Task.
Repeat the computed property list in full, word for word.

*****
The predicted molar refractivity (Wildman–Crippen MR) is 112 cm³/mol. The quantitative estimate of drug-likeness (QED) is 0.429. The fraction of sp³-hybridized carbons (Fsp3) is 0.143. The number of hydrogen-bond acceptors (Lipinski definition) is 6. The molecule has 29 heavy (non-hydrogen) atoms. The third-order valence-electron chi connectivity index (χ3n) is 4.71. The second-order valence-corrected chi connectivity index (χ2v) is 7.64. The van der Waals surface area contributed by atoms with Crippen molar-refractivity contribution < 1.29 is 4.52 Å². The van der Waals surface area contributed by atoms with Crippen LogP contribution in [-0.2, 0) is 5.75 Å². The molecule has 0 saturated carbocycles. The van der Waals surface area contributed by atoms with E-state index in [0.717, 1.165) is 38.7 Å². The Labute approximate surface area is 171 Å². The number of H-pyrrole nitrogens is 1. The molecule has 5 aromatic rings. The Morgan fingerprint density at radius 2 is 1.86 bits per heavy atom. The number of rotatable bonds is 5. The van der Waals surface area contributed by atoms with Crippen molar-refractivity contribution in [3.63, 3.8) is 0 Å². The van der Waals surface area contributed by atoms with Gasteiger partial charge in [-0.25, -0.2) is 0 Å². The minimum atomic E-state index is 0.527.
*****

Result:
The predicted molar refractivity (Wildman–Crippen MR) is 112 cm³/mol. The quantitative estimate of drug-likeness (QED) is 0.429. The fraction of sp³-hybridized carbons (Fsp3) is 0.143. The number of hydrogen-bond acceptors (Lipinski definition) is 6. The molecule has 29 heavy (non-hydrogen) atoms. The third-order valence-electron chi connectivity index (χ3n) is 4.71. The second-order valence-corrected chi connectivity index (χ2v) is 7.64. The van der Waals surface area contributed by atoms with Crippen molar-refractivity contribution < 1.29 is 4.52 Å². The van der Waals surface area contributed by atoms with Crippen LogP contribution in [-0.2, 0) is 5.75 Å². The molecule has 0 saturated carbocycles. The van der Waals surface area contributed by atoms with E-state index in [0.717, 1.165) is 38.7 Å². The Labute approximate surface area is 171 Å². The number of H-pyrrole nitrogens is 1. The molecule has 5 aromatic rings. The Morgan fingerprint density at radius 2 is 1.86 bits per heavy atom. The number of rotatable bonds is 5. The van der Waals surface area contributed by atoms with Crippen molar-refractivity contribution in [3.63, 3.8) is 0 Å². The van der Waals surface area contributed by atoms with Gasteiger partial charge in [-0.25, -0.2) is 0 Å². The minimum atomic E-state index is 0.527.